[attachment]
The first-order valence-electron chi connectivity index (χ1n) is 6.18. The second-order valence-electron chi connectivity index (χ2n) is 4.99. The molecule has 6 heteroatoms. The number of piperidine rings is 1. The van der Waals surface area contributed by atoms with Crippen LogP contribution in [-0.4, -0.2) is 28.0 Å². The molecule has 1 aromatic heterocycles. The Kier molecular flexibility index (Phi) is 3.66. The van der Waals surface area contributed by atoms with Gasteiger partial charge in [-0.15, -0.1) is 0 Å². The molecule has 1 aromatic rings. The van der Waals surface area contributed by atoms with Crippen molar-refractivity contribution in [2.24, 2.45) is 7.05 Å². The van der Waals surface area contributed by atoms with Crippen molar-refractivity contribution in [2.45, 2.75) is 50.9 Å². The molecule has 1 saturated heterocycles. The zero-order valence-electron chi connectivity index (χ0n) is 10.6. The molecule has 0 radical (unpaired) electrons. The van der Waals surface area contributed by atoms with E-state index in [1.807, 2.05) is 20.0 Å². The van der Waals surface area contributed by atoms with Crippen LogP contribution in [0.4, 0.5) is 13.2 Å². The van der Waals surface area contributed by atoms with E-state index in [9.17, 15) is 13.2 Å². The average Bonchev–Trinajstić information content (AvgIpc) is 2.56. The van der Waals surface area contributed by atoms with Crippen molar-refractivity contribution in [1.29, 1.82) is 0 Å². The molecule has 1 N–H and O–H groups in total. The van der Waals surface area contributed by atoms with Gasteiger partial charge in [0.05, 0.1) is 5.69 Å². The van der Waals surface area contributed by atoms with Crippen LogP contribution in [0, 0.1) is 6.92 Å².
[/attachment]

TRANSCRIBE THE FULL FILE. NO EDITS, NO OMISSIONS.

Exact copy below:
The first-order valence-electron chi connectivity index (χ1n) is 6.18. The second-order valence-electron chi connectivity index (χ2n) is 4.99. The molecule has 6 heteroatoms. The number of piperidine rings is 1. The van der Waals surface area contributed by atoms with Crippen LogP contribution in [-0.4, -0.2) is 28.0 Å². The molecule has 1 aromatic heterocycles. The Kier molecular flexibility index (Phi) is 3.66. The van der Waals surface area contributed by atoms with Gasteiger partial charge in [-0.15, -0.1) is 0 Å². The molecule has 1 aromatic rings. The van der Waals surface area contributed by atoms with Crippen molar-refractivity contribution in [2.24, 2.45) is 7.05 Å². The van der Waals surface area contributed by atoms with Crippen molar-refractivity contribution in [2.45, 2.75) is 50.9 Å². The molecule has 1 saturated heterocycles. The zero-order valence-electron chi connectivity index (χ0n) is 10.6. The molecule has 0 radical (unpaired) electrons. The van der Waals surface area contributed by atoms with E-state index in [1.807, 2.05) is 20.0 Å². The van der Waals surface area contributed by atoms with Crippen LogP contribution in [0.4, 0.5) is 13.2 Å². The van der Waals surface area contributed by atoms with E-state index in [9.17, 15) is 13.2 Å². The average Bonchev–Trinajstić information content (AvgIpc) is 2.56. The van der Waals surface area contributed by atoms with Crippen molar-refractivity contribution in [1.29, 1.82) is 0 Å². The molecule has 1 N–H and O–H groups in total. The van der Waals surface area contributed by atoms with Gasteiger partial charge in [0.05, 0.1) is 5.69 Å². The van der Waals surface area contributed by atoms with Crippen LogP contribution in [0, 0.1) is 6.92 Å².